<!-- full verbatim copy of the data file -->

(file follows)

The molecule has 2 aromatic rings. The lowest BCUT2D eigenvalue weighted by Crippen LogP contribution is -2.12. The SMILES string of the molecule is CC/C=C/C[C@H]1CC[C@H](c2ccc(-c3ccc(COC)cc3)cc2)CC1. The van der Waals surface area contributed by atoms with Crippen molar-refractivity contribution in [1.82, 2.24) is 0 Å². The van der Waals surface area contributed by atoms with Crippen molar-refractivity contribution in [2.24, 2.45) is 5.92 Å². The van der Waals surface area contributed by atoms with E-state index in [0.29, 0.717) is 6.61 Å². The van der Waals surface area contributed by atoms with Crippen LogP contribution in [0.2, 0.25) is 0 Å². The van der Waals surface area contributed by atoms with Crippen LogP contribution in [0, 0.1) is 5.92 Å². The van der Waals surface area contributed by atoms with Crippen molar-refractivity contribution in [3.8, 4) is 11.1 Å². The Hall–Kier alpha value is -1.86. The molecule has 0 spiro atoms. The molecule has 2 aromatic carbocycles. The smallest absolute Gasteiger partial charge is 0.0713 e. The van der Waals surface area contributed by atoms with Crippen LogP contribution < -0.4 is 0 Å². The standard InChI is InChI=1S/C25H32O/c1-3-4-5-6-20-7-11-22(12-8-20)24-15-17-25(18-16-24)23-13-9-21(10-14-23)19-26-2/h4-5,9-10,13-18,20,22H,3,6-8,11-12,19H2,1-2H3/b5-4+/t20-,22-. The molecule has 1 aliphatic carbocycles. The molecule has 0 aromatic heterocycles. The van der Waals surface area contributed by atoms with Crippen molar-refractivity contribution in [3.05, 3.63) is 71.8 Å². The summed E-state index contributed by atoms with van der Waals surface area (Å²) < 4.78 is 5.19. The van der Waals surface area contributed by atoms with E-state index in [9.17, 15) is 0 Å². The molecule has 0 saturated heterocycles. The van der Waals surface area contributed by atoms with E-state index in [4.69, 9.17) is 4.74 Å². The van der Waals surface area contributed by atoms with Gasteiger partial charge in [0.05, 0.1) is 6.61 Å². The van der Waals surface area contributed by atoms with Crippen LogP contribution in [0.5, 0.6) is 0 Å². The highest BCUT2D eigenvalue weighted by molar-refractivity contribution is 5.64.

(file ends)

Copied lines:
The molecule has 2 aromatic rings. The lowest BCUT2D eigenvalue weighted by Crippen LogP contribution is -2.12. The SMILES string of the molecule is CC/C=C/C[C@H]1CC[C@H](c2ccc(-c3ccc(COC)cc3)cc2)CC1. The van der Waals surface area contributed by atoms with Crippen molar-refractivity contribution in [1.82, 2.24) is 0 Å². The van der Waals surface area contributed by atoms with Crippen molar-refractivity contribution in [2.24, 2.45) is 5.92 Å². The van der Waals surface area contributed by atoms with E-state index in [0.29, 0.717) is 6.61 Å². The van der Waals surface area contributed by atoms with Crippen LogP contribution in [0.2, 0.25) is 0 Å². The van der Waals surface area contributed by atoms with Crippen LogP contribution in [0, 0.1) is 5.92 Å². The van der Waals surface area contributed by atoms with Crippen molar-refractivity contribution in [3.8, 4) is 11.1 Å². The Hall–Kier alpha value is -1.86. The molecule has 0 spiro atoms. The molecule has 2 aromatic carbocycles. The smallest absolute Gasteiger partial charge is 0.0713 e. The van der Waals surface area contributed by atoms with Crippen LogP contribution < -0.4 is 0 Å². The standard InChI is InChI=1S/C25H32O/c1-3-4-5-6-20-7-11-22(12-8-20)24-15-17-25(18-16-24)23-13-9-21(10-14-23)19-26-2/h4-5,9-10,13-18,20,22H,3,6-8,11-12,19H2,1-2H3/b5-4+/t20-,22-. The molecule has 1 aliphatic carbocycles. The molecule has 0 aromatic heterocycles. The van der Waals surface area contributed by atoms with Crippen molar-refractivity contribution in [3.05, 3.63) is 71.8 Å². The summed E-state index contributed by atoms with van der Waals surface area (Å²) < 4.78 is 5.19. The van der Waals surface area contributed by atoms with E-state index in [9.17, 15) is 0 Å². The molecule has 0 saturated heterocycles. The van der Waals surface area contributed by atoms with E-state index in [4.69, 9.17) is 4.74 Å². The van der Waals surface area contributed by atoms with Gasteiger partial charge in [0.05, 0.1) is 6.61 Å². The van der Waals surface area contributed by atoms with Crippen LogP contribution in [0.5, 0.6) is 0 Å². The highest BCUT2D eigenvalue weighted by molar-refractivity contribution is 5.64.